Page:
Bernie and I went down to Mexico.
This is after his wife Susan died
in a car accident. He still had the car
under a tarp in the garage. He showed
me the blood, her blood, on the steering wheel and seat.
He said he needed to let go, but not yet,
In Nogales the locals place plastic flowers
on the graves of their loved ones.
Bold, beautiful primary colors
like those found on bubblegum ads.
I wanted to take photos, I had my camera,
but it felt disrespectful to the
families gathered there.
So we wandered over to Elvira’s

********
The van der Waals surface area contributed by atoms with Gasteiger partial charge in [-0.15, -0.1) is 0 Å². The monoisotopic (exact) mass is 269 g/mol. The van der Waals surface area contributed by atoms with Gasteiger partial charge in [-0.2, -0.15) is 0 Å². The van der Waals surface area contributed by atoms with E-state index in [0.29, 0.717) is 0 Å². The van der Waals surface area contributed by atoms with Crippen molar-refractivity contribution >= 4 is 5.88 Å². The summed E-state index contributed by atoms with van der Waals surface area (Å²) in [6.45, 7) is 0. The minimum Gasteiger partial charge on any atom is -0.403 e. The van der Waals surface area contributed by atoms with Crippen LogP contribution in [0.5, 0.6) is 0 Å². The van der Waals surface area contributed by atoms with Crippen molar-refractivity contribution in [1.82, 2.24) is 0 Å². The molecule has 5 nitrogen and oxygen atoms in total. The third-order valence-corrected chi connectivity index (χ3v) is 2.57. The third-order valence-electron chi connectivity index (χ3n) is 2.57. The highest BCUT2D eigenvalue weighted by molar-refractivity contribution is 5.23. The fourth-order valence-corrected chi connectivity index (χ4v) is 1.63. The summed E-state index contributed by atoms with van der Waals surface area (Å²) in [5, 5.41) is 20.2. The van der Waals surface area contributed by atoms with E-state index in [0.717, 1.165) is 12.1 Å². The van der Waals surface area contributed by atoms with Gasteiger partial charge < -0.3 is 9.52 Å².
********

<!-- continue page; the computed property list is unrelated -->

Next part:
for two shots of tequila
and huevos rancheros, it still being before noon.
On the drive north we stopped
at an Indian casino. We got chips
and sat down at blackjack.
Bernie burned through his stack
in a matter of minutes — his was a
particularly pervasive run of bad luck.
When I was up a cool hundred,
we called it a day and drove
the rest of the way into Tucson.
I tried to pay him for gas,
but he wouldn’t take my money.
I still have two chips from that trip,
one red, one white, the colors
of carnations, bright as the Virgin’s tears.
I call Bernie, there’s a sigh on his end,
Not yet, he says, not yet.